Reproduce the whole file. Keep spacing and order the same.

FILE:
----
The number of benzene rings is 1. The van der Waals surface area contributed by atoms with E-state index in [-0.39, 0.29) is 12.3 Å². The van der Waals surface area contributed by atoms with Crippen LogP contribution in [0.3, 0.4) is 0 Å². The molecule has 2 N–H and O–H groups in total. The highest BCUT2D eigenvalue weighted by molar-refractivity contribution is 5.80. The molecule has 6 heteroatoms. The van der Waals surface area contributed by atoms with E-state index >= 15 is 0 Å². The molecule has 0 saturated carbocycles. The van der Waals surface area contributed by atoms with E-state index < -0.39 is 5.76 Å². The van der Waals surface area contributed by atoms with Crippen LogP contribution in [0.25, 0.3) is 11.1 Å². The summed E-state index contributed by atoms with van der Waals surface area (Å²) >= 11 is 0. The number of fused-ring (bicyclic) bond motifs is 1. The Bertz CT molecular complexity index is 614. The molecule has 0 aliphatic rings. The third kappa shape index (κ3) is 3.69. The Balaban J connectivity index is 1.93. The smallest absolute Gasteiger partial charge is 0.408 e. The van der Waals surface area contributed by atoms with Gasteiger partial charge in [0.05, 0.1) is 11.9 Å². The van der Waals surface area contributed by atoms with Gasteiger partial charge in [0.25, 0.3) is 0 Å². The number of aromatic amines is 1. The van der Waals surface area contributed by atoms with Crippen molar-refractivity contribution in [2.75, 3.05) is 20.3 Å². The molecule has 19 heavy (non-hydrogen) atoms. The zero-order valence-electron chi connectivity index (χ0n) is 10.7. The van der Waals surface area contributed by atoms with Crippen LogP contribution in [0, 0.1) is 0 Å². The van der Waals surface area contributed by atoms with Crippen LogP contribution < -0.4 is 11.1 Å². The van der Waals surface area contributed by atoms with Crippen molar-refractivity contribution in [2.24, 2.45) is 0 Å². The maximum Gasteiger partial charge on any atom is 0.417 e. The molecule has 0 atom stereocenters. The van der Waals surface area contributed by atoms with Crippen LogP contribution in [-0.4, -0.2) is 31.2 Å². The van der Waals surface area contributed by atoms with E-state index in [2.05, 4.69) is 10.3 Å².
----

The number of benzene rings is 1. The van der Waals surface area contributed by atoms with E-state index in [-0.39, 0.29) is 12.3 Å². The van der Waals surface area contributed by atoms with Crippen LogP contribution in [0.3, 0.4) is 0 Å². The molecule has 2 N–H and O–H groups in total. The highest BCUT2D eigenvalue weighted by molar-refractivity contribution is 5.80. The molecule has 6 heteroatoms. The van der Waals surface area contributed by atoms with E-state index >= 15 is 0 Å². The molecule has 0 saturated carbocycles. The van der Waals surface area contributed by atoms with E-state index < -0.39 is 5.76 Å². The van der Waals surface area contributed by atoms with Crippen LogP contribution in [0.25, 0.3) is 11.1 Å². The summed E-state index contributed by atoms with van der Waals surface area (Å²) >= 11 is 0. The number of fused-ring (bicyclic) bond motifs is 1. The Bertz CT molecular complexity index is 614. The molecule has 0 aliphatic rings. The third kappa shape index (κ3) is 3.69. The Balaban J connectivity index is 1.93. The smallest absolute Gasteiger partial charge is 0.408 e. The van der Waals surface area contributed by atoms with Gasteiger partial charge in [0.05, 0.1) is 11.9 Å². The van der Waals surface area contributed by atoms with Gasteiger partial charge in [0.25, 0.3) is 0 Å². The number of aromatic amines is 1. The van der Waals surface area contributed by atoms with Crippen molar-refractivity contribution in [2.75, 3.05) is 20.3 Å². The molecule has 19 heavy (non-hydrogen) atoms. The zero-order valence-electron chi connectivity index (χ0n) is 10.7. The van der Waals surface area contributed by atoms with Crippen LogP contribution in [0, 0.1) is 0 Å². The van der Waals surface area contributed by atoms with Crippen LogP contribution < -0.4 is 11.1 Å². The van der Waals surface area contributed by atoms with Crippen molar-refractivity contribution in [2.24, 2.45) is 0 Å². The maximum Gasteiger partial charge on any atom is 0.417 e. The molecule has 0 atom stereocenters. The van der Waals surface area contributed by atoms with Crippen LogP contribution in [-0.4, -0.2) is 31.2 Å². The van der Waals surface area contributed by atoms with E-state index in [2.05, 4.69) is 10.3 Å².